When this step fails, you will admit that you cannot repair the thing. You may suggest taking it to the manufacturer, or replacing the entire component/machine.
We have clients in the radius of 50 miles from the headquarters. How do you want to ensure that you maximize the number of customer visits during the day?
Try to show some sense for planning and logistics. For example, when you travel to a client located in a suburb on the north of the city at 9am, you won’t travel to the suburb on the south to repair something at 11am. You do not want to waste half of your working time in traffic.
On the contrary, unless we speak about urgent repairs, you will plan your routes carefully, trying to minimize the number of miles you spend driving, and maximize the number of hours you spend servicing the equipment.
Ensure the interviewers that you like to have system in your work. Of course you won’t achieve the best possible efficiency right from the start. But once you understand how long it takes to do this or that repair or installation, and the traffic patterns in the city, you will be able to plan your day effectively, maximizing your productivity.
* Special tip: You can download the full list of questions in a one page long PDF, and practice your interview answers anytime later:
Can you tell us more about your driving skills?
Tell them what types of vehicles you’ve driven in your life, especially if you have driven a van, or another big vehicle. You can also explain how many miles you’ve covered, in which places, and in what sort of settings you typically drive nowadays–in a busy city, in the countryside, etc.
Be sure to mention if you had an accident–even a minor one, and explain the lesson you learned. Maybe you didn’t pay attention, you were young and over confident, but that’s behind you now. Of course it’s even better if you never had an accident….
Ensure them that you feel ready to drive their company vehicle, and will approach the task as if it was your own car. They do not want to hire a new Fittipaldi, and you should not present yourself in a such a way in an interview…
Other questions you may face in your Field Service Technician job interview
- Tell us about a most difficult repair you completed in your life.
- Imagine that you repair something at the client location, and give them the bill. They argue it is too much and refuse to pay. What will you do in this situation?
- You have an appointment with a customer at 6pm . When you arrive to their place, there is nobody, and they are not answering your calls. How will you react?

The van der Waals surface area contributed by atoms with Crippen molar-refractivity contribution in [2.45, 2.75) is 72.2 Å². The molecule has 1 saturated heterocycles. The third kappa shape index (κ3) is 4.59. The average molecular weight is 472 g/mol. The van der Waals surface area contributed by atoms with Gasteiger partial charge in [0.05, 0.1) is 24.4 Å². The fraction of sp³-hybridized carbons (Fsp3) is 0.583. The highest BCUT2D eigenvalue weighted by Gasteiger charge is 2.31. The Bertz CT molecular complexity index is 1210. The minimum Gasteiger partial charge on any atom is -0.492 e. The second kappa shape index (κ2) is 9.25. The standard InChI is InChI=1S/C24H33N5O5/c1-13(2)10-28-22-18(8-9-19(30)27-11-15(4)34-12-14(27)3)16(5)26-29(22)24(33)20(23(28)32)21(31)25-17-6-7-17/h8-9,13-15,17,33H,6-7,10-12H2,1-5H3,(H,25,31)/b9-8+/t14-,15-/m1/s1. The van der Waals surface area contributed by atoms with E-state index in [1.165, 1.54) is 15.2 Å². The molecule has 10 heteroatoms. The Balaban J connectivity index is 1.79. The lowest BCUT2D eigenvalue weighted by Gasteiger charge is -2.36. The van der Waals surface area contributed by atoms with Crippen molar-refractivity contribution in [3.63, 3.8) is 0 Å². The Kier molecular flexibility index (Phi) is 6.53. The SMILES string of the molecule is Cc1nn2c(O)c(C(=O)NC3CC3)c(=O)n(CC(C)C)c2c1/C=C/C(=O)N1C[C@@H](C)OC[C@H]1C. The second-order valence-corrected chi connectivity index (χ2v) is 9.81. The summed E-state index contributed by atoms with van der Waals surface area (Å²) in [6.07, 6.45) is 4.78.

- Where do you see yourself in five years from now?
- Practical test: Here is piece of equipment. Assemble it and install it in this office.
- In your opinion, what role does communication with the client play in this job?
- What are your salary expectations?
Conclusion, next steps
Interview for a job of a field service technician belongs to interviews with average difficulty. Many companies struggle with hiring good technicians.
They will virtually pray that you do well, they you do not remain silent when they ask you their questions, and show some sense of responsibility, and enthusiasm for the job. They need you onboard. The situation on the employment market makes your situation easier.
On the other hand, if you fail in a practical test (when they ask you to troubleshoot a simple defect or perform a relatively simple installation right in the interview), or show wrong attitude to some situations that may happen in the job (conflict with the client, encountering an unknown problem, etc), they won’t hire you…
Try to prepare for the questions, and do not forget to learn as much as you can about the employer, an the equipment you will service. I hope you will succeed and wish you good luck!
May also interest you:
- 15 most common interview questions – What are your weaknesses? What motivates you in work? Where do you see yourself in five years from now? Learn how to answer some common questions that you may get while interviewing for any kind of job.
- Salary negotiation tips – It makes a difference whether they pay you $15, $25 or $50 per hour. Learn how to get the best possible offer at the end of your job interview.